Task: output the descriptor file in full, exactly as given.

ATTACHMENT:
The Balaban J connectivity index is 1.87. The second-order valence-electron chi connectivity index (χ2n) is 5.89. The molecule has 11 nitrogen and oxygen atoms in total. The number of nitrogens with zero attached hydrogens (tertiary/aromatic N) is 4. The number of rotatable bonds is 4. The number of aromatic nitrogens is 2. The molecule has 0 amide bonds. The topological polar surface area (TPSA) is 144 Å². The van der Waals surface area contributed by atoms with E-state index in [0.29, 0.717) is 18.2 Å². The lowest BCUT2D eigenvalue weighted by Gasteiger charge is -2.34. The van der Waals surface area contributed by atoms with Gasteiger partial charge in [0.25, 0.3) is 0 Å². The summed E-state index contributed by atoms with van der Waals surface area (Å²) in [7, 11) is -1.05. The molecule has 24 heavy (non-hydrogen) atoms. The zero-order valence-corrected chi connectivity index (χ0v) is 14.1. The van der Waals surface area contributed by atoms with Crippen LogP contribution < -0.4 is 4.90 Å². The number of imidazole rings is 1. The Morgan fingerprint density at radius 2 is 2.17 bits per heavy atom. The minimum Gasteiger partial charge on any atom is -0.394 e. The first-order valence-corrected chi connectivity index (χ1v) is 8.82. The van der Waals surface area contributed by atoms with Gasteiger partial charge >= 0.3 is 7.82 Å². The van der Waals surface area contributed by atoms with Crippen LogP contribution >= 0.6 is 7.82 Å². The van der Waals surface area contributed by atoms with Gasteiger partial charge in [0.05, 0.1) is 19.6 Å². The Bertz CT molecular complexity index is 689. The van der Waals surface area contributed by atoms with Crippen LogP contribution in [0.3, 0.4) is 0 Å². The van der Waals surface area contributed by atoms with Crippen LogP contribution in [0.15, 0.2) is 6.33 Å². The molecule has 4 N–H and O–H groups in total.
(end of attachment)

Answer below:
The Balaban J connectivity index is 1.87. The second-order valence-electron chi connectivity index (χ2n) is 5.89. The molecule has 11 nitrogen and oxygen atoms in total. The number of nitrogens with zero attached hydrogens (tertiary/aromatic N) is 4. The number of rotatable bonds is 4. The number of aromatic nitrogens is 2. The molecule has 0 amide bonds. The topological polar surface area (TPSA) is 144 Å². The van der Waals surface area contributed by atoms with E-state index in [0.29, 0.717) is 18.2 Å². The lowest BCUT2D eigenvalue weighted by Gasteiger charge is -2.34. The van der Waals surface area contributed by atoms with Gasteiger partial charge in [0.25, 0.3) is 0 Å². The summed E-state index contributed by atoms with van der Waals surface area (Å²) in [7, 11) is -1.05. The molecule has 24 heavy (non-hydrogen) atoms. The zero-order valence-corrected chi connectivity index (χ0v) is 14.1. The van der Waals surface area contributed by atoms with Crippen LogP contribution < -0.4 is 4.90 Å². The number of imidazole rings is 1. The Morgan fingerprint density at radius 2 is 2.17 bits per heavy atom. The minimum Gasteiger partial charge on any atom is -0.394 e. The first-order valence-corrected chi connectivity index (χ1v) is 8.82. The van der Waals surface area contributed by atoms with Gasteiger partial charge >= 0.3 is 7.82 Å². The van der Waals surface area contributed by atoms with Crippen LogP contribution >= 0.6 is 7.82 Å². The van der Waals surface area contributed by atoms with Gasteiger partial charge in [0.05, 0.1) is 19.6 Å². The Bertz CT molecular complexity index is 689. The van der Waals surface area contributed by atoms with Crippen LogP contribution in [0.3, 0.4) is 0 Å². The van der Waals surface area contributed by atoms with Crippen LogP contribution in [0.15, 0.2) is 6.33 Å². The molecule has 4 N–H and O–H groups in total.